New Zealand Embassy Tokyo, Japan
Getting divorced in Japan
The following is a general guide for New Zealand citizens intending to divorce in Japan.
There are two ways to process a divorce where one or both parties reside in Japan:
- Submit a divorce application signed by both parties to the local city office, if both parties are agreeable to the divorce and there are no disputes such as over child custody or maintenance (alimony) settlements.
- Apply for a divorce through a Japanese family court. This process is necessary if there are disputes such as over child custody or maintenance settlements. Where one party is not resident in Japan, whether the case will be processed by the Japanese family court is up to the court. Family lawyers are able to provide legal guidance and advice on these matters.
There is no requirement to report your divorce to the New Zealand Registrar of Births, Deaths and Marriages. A Japanese divorce certificate issued by the local city office is, when translated, accepted in New Zealand as evidence of the divorce.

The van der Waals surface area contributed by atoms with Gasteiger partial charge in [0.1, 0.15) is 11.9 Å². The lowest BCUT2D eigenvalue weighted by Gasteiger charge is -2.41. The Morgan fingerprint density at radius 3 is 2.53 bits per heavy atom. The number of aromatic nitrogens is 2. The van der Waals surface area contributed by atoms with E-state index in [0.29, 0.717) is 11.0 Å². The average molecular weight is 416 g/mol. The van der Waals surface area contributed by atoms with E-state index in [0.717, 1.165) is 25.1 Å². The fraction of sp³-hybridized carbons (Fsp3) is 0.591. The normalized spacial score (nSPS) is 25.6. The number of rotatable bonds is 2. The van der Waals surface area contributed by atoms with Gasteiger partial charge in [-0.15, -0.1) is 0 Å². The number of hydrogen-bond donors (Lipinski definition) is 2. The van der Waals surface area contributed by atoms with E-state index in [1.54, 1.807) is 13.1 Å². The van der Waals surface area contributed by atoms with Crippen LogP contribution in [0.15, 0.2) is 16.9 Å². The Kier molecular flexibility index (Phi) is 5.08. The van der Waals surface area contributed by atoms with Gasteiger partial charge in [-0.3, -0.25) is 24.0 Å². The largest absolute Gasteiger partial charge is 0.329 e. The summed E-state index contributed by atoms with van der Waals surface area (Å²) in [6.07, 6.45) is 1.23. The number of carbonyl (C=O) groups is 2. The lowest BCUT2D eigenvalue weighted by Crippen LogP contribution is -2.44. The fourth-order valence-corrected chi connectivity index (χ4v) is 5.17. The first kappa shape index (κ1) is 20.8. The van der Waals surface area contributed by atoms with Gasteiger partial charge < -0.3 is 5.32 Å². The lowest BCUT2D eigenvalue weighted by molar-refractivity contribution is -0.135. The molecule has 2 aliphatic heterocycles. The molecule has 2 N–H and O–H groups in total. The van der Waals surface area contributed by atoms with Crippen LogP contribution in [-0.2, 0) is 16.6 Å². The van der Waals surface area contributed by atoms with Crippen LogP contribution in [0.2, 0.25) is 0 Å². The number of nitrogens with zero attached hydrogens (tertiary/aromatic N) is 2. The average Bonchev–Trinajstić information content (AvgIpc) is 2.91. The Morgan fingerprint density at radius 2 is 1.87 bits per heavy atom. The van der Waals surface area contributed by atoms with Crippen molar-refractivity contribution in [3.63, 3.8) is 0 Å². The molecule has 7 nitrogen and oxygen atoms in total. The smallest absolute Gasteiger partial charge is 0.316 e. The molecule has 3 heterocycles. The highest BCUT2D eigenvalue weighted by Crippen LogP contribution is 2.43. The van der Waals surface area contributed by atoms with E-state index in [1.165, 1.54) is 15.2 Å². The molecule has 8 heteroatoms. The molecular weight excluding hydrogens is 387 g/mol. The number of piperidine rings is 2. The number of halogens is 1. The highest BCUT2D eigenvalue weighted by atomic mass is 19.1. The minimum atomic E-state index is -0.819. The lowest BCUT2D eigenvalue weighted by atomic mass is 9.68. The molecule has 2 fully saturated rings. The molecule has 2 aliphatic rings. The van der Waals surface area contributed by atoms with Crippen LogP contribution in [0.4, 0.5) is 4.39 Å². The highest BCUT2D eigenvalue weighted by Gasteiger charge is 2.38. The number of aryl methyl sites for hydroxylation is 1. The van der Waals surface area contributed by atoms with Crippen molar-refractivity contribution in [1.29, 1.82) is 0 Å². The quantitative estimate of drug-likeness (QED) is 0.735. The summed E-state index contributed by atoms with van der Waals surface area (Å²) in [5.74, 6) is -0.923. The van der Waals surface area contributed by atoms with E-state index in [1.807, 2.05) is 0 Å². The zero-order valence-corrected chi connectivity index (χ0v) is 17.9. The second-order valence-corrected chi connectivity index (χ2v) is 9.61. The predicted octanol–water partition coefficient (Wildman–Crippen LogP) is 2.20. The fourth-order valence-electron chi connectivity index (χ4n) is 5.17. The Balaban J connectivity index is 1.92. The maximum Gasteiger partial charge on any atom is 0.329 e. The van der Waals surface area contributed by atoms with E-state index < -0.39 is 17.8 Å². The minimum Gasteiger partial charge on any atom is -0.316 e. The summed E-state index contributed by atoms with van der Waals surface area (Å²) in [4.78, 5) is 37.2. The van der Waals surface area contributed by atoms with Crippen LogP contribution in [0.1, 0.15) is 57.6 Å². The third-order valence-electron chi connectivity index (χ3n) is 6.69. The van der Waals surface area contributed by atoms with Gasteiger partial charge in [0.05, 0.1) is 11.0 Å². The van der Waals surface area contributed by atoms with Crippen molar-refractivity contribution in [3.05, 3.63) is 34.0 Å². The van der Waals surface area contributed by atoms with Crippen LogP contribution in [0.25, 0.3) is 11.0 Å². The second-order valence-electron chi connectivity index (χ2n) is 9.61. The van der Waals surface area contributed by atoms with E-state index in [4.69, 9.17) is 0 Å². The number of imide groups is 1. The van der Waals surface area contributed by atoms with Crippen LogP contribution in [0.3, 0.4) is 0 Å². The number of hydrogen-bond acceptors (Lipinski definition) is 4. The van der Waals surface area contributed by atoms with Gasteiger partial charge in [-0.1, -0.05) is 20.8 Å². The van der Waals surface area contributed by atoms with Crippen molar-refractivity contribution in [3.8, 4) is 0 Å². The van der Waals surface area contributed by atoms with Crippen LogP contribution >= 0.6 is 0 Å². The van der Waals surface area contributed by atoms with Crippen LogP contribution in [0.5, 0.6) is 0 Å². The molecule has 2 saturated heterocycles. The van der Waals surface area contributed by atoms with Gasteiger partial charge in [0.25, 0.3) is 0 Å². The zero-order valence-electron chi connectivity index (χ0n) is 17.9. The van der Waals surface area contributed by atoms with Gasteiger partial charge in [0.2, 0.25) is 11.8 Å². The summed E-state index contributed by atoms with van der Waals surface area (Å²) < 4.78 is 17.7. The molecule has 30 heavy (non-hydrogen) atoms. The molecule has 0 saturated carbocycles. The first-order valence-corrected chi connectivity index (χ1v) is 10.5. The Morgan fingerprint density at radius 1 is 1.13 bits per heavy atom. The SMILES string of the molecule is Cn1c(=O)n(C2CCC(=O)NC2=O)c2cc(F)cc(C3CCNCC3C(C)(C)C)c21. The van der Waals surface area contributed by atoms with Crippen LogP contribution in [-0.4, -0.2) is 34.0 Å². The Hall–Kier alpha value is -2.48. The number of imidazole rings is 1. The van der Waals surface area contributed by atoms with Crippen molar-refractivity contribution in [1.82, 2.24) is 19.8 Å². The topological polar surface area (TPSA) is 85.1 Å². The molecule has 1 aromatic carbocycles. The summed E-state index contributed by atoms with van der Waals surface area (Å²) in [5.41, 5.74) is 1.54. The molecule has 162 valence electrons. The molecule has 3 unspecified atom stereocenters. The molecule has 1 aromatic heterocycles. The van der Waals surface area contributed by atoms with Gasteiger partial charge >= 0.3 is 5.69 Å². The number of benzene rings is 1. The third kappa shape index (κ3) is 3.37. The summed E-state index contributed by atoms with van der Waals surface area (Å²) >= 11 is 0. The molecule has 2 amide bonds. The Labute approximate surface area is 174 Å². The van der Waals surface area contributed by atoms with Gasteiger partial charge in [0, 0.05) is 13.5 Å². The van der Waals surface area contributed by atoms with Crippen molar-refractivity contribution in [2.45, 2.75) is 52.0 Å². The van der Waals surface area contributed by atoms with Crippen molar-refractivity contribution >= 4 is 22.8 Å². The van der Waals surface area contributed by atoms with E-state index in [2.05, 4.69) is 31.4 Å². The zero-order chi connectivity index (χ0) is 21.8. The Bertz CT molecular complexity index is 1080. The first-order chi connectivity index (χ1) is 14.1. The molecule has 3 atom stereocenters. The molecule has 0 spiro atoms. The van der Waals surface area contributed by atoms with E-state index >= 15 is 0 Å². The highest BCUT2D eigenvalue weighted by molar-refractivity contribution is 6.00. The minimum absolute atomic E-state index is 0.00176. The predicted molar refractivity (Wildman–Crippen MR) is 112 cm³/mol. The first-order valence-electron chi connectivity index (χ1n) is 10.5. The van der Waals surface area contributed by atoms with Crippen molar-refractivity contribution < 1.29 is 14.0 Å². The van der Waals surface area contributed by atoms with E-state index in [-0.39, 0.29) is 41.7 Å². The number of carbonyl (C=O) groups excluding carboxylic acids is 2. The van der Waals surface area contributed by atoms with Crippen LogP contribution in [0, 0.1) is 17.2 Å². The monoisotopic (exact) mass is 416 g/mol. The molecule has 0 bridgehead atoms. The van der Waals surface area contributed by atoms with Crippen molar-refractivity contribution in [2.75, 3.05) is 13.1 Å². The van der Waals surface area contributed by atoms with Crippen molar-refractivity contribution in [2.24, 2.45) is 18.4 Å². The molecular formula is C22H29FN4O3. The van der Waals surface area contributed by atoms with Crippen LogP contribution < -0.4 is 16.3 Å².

To enable you to complete divorce procedures with Japanese authorities, whether by mutual agreement at a city office or through a family court, you may be asked to produce Section 44 of the New Zealand Family Proceedings Act 1980 which deals with the matter of recognising a divorce or marriage dissolution outside of New Zealand.
Following the registration of a divorce in Japan, a Divorce Registration Certificate (rikon juri shoumei-sho) is issued on request by the local city office as a record of the divorce. When one party is Japanese, the divorce is recorded in the Family Register (koseki touhon/shouhon). New Zealand citizens may wish to consider obtaining additional copies of the Divorce Registration Certificate and/or the Japanese partner's Family Register as evidence of the divorce and have these documents translated, for future use in New Zealand or elsewhere. The Translation Service of the Department of Internal Affairs is able to provide translations.
To process a divorce in New Zealand, see the New Zealand Department of Courts website.